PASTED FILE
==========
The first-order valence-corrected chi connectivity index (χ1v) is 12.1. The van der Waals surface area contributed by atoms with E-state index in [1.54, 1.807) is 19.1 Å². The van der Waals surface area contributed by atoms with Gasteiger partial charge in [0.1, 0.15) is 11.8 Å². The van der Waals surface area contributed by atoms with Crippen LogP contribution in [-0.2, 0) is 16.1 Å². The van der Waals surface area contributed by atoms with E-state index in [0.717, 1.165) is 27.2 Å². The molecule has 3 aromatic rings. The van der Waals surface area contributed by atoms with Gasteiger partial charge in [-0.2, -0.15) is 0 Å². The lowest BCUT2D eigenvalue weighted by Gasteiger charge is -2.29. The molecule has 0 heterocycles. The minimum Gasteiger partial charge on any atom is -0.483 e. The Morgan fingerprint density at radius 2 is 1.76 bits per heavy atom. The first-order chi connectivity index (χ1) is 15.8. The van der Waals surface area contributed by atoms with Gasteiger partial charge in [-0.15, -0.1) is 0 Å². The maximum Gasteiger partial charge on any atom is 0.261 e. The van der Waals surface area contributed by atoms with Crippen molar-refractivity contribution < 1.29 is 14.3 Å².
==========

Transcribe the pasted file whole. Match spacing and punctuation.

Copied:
The first-order valence-corrected chi connectivity index (χ1v) is 12.1. The van der Waals surface area contributed by atoms with E-state index in [1.54, 1.807) is 19.1 Å². The van der Waals surface area contributed by atoms with Gasteiger partial charge in [0.1, 0.15) is 11.8 Å². The van der Waals surface area contributed by atoms with Crippen LogP contribution in [-0.2, 0) is 16.1 Å². The van der Waals surface area contributed by atoms with E-state index in [0.717, 1.165) is 27.2 Å². The molecule has 3 aromatic rings. The van der Waals surface area contributed by atoms with Gasteiger partial charge in [-0.2, -0.15) is 0 Å². The lowest BCUT2D eigenvalue weighted by Gasteiger charge is -2.29. The molecule has 0 heterocycles. The minimum Gasteiger partial charge on any atom is -0.483 e. The Morgan fingerprint density at radius 2 is 1.76 bits per heavy atom. The first-order chi connectivity index (χ1) is 15.8. The van der Waals surface area contributed by atoms with Gasteiger partial charge in [-0.15, -0.1) is 0 Å². The maximum Gasteiger partial charge on any atom is 0.261 e. The van der Waals surface area contributed by atoms with Crippen molar-refractivity contribution < 1.29 is 14.3 Å².